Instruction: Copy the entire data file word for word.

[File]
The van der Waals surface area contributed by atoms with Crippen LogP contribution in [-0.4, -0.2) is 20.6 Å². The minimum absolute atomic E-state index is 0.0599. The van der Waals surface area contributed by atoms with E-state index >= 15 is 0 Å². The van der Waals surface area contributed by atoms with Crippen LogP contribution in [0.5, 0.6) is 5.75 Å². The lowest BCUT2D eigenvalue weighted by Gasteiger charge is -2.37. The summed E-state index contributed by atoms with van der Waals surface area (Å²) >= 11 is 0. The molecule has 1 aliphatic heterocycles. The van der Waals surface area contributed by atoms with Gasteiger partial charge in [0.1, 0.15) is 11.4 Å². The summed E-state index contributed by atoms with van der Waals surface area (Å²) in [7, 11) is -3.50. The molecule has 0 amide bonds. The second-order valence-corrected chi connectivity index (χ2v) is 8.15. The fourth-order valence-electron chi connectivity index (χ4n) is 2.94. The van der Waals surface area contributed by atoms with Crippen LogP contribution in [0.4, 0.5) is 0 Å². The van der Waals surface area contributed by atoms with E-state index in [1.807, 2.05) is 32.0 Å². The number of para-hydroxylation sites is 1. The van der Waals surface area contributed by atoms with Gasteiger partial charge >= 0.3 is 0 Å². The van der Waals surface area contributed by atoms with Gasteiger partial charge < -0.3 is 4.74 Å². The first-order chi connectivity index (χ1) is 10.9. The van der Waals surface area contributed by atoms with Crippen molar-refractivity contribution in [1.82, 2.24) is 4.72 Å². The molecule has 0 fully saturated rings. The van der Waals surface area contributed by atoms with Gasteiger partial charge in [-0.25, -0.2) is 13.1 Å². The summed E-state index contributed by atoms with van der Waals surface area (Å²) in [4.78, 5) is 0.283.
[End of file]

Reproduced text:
The van der Waals surface area contributed by atoms with Crippen LogP contribution in [-0.4, -0.2) is 20.6 Å². The minimum absolute atomic E-state index is 0.0599. The van der Waals surface area contributed by atoms with E-state index >= 15 is 0 Å². The van der Waals surface area contributed by atoms with Crippen LogP contribution in [0.5, 0.6) is 5.75 Å². The lowest BCUT2D eigenvalue weighted by Gasteiger charge is -2.37. The summed E-state index contributed by atoms with van der Waals surface area (Å²) >= 11 is 0. The molecule has 1 aliphatic heterocycles. The van der Waals surface area contributed by atoms with Gasteiger partial charge in [0.1, 0.15) is 11.4 Å². The summed E-state index contributed by atoms with van der Waals surface area (Å²) in [7, 11) is -3.50. The molecule has 0 amide bonds. The second-order valence-corrected chi connectivity index (χ2v) is 8.15. The fourth-order valence-electron chi connectivity index (χ4n) is 2.94. The van der Waals surface area contributed by atoms with Crippen LogP contribution in [0.4, 0.5) is 0 Å². The van der Waals surface area contributed by atoms with E-state index in [1.807, 2.05) is 32.0 Å². The number of para-hydroxylation sites is 1. The van der Waals surface area contributed by atoms with Gasteiger partial charge >= 0.3 is 0 Å². The van der Waals surface area contributed by atoms with Gasteiger partial charge < -0.3 is 4.74 Å². The first-order chi connectivity index (χ1) is 10.9. The van der Waals surface area contributed by atoms with Crippen molar-refractivity contribution in [1.82, 2.24) is 4.72 Å². The molecule has 0 fully saturated rings. The van der Waals surface area contributed by atoms with Gasteiger partial charge in [-0.25, -0.2) is 13.1 Å². The summed E-state index contributed by atoms with van der Waals surface area (Å²) in [4.78, 5) is 0.283.